- Peanuts — Serious allergic reaction to peanuts is among the most common of all food allergies, so foods that may contain even minor amounts of peanuts have warning labels to let you know.
- Meats — there are warning labels on ground beef to make sure it is cooked thoroughly. One reason is a bacterium that may cause serious bleeding from the intestinal tract. It’s called E. coli O157:H7, a rare strain of a common bug that normally lives in animal and human intestines; this strain makes a toxin that causes disease but can be eradicated by thorough cooking at high temperature.
- Eggs — Salmonella enteritidis is a bacterium that can be ingested from raw or undercooked eggs; the warning label on eggs urges you to cook them thoroughly, to wash your hands well after cracking raw eggs and to wash cooking surfaces if they have come into contact with raw eggs.
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Your doctor or pharmacist may warn you about a prescription you are about to fill; in fact, pharmacies typically have rolls of stickers to apply to pill bottles with suggestions or warnings about how to take the medicine. Among the most common are:
- Take after food — This recommendation is common for many medicines because eating food buffers the acid in the stomach, and that can make medicines such as ibuprofen or aspirin easier to take.
- Take on an empty stomach — Some medicines will not be absorbed properly unless taken on an empty stomach; common medicines for osteoporosis, alendronate (Fosamax) and risedronate (Actonel), are examples. In addition, a warning label for these medicines will urge you to take them with a full glass of water and to remain upright — that is, don’t go back to bed if you take it in the morning — to ensure it goes down properly all the way into the stomach; if it does not, it may cause serious irritation and damage to the esophagus called erosive esophagitis.
- Discard after one year — Although many (or even most) medications are good for more than one year, this warning is present just to be on the safe side. And while this approach seems sensible, it is rare that “old” or “stale” medications have caused harm.
- Interactions — Because mixing medications (including over-the-counter medicines) can lead to a variety of problems, warning labels often mention not to take certain medicines if you are already taking another one. Common examples of how problems occur include:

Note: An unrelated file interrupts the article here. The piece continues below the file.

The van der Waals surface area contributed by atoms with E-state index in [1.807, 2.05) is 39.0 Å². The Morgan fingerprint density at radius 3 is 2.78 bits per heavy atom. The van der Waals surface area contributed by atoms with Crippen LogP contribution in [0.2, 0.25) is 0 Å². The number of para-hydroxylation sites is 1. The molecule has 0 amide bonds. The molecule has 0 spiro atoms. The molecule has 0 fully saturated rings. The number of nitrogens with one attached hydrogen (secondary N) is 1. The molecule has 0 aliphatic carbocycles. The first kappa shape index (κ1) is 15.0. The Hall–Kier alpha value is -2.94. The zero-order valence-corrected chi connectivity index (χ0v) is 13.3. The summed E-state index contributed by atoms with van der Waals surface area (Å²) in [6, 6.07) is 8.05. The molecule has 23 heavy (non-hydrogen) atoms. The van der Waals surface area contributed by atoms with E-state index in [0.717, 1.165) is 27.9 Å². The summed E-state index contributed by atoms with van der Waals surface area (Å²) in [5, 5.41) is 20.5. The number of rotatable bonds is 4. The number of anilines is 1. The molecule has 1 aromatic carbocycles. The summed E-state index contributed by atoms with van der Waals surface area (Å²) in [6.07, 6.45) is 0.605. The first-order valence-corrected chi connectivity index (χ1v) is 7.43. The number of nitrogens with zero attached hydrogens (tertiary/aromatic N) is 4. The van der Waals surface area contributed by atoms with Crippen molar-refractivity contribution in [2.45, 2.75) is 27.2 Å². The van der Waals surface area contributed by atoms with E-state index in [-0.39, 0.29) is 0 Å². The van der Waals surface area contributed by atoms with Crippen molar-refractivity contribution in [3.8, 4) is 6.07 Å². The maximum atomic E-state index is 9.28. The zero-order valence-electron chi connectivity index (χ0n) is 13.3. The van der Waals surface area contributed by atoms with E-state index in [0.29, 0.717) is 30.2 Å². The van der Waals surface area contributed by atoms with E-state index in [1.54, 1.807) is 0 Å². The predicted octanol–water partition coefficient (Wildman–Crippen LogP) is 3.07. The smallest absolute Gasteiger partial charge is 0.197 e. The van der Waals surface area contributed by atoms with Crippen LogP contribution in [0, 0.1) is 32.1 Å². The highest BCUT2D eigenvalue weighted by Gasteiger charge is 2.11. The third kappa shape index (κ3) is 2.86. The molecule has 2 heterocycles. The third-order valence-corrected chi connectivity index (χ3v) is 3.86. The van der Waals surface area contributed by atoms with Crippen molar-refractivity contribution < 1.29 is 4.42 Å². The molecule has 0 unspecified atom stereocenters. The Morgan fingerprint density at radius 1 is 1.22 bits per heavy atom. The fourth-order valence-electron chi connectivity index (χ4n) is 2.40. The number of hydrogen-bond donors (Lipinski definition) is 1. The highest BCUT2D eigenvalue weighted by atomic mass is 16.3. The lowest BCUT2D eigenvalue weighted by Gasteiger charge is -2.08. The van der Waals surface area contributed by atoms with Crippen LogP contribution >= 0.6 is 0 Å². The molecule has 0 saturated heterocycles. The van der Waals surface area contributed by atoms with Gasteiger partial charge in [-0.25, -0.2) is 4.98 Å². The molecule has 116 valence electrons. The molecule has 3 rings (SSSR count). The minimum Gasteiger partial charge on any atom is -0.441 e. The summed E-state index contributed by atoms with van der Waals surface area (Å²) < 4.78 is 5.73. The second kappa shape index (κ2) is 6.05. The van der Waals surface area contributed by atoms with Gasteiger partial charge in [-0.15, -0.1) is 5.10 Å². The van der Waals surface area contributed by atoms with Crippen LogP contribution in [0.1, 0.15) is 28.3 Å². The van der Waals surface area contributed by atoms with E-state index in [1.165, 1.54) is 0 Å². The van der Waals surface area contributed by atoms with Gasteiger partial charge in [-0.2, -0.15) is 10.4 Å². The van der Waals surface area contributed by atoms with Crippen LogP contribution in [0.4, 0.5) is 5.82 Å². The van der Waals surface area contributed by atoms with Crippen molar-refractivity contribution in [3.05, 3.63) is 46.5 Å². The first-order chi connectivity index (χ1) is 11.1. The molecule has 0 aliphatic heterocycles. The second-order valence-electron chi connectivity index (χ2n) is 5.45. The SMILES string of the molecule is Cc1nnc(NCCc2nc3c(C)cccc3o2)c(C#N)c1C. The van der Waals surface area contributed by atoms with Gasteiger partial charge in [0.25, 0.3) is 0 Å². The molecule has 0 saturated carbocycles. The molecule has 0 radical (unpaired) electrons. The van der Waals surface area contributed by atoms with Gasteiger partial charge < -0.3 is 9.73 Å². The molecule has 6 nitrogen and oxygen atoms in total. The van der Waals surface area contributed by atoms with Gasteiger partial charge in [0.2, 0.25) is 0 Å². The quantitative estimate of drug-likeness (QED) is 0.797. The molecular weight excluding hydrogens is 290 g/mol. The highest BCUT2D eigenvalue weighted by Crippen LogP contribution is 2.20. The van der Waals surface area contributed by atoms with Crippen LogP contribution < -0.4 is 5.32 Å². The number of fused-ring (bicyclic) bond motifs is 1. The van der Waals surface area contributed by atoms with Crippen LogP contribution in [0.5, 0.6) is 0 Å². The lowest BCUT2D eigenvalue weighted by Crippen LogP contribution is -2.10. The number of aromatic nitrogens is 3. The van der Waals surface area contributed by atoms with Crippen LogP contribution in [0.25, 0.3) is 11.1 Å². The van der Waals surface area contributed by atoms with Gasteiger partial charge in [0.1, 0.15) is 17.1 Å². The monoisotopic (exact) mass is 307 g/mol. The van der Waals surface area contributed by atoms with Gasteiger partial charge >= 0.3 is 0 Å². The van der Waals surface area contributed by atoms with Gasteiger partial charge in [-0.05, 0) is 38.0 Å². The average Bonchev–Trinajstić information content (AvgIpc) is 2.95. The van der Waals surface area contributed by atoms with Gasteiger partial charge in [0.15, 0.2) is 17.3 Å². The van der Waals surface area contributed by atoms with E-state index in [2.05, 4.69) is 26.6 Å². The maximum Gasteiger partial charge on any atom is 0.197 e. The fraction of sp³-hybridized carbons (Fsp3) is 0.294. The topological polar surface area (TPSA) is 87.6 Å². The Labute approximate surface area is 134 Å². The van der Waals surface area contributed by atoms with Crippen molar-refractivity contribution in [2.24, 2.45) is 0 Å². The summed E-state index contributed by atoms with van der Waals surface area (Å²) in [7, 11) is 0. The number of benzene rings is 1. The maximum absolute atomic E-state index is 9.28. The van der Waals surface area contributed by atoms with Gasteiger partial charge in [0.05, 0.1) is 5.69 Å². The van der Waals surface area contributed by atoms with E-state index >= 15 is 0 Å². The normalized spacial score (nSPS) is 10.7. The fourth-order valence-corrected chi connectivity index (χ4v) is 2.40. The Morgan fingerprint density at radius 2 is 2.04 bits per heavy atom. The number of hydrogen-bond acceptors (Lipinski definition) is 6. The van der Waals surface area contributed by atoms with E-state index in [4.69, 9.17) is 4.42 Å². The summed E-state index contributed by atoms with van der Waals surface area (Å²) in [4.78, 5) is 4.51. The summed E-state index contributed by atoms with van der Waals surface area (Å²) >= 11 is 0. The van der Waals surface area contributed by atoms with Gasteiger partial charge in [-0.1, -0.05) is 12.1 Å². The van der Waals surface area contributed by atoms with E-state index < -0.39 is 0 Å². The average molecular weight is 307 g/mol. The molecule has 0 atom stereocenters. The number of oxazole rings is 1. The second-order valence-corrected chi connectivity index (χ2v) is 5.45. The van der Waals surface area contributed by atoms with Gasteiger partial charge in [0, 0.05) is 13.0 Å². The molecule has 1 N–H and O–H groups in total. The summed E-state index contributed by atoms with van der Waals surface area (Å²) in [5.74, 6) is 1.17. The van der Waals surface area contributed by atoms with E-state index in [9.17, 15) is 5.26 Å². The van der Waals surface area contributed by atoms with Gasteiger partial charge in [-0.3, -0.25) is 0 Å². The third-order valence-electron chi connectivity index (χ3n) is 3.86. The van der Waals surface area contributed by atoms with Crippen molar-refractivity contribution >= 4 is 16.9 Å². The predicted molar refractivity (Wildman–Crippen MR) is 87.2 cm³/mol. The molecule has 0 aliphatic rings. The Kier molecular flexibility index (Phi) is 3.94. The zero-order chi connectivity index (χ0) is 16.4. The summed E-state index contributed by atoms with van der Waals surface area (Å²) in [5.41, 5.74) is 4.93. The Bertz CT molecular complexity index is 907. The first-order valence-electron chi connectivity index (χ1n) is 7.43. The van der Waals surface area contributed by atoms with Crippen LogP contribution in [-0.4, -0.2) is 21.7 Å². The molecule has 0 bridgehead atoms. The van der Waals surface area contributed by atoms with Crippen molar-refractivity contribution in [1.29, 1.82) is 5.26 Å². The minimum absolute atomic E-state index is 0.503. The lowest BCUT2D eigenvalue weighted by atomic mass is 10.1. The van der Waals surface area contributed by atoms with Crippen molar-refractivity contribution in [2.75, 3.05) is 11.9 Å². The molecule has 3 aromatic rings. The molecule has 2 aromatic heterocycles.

- Additive dose — Avoid taking Motrin and Advil together. Because these are identical medications, taking both just increases the dose higher than intended. With higher than recommended doses comes a higher risk of side effects, such as stomach upset or even a bleeding ulcer.
- Additive effect — Avoid alcohol with sedatives. Some medicines are mildly sedating and are well tolerated on their own, especially if taken before bed; but alcoholic beverages are also sedating, and the combination is sometimes much more than bargained for.
- Counteracting drugs — Avoid taking birth control pills with phenytoin The effectiveness of the first medication is reduced due to the addition of the second medicine; this may not mean the second medicine has to be avoided, but the dosage of the first medication may need to be changed or, in the case of birth control pills, another contraceptive method may be necessary.
- Avoid the sun — Certain medications are called “photosensitizers” because they increase one’s sensitivity to the effects of the sun. Examples include tetracycline and sulfa antibiotics (such as Bactrim). Sun exposure while taking these medicines may include rash, fever, and a general feeling of sickness after only a short time in the sun. For this reason, warning labels that recommend avoiding prolonged or direct sun exposure often accompany prescriptions for these medicines.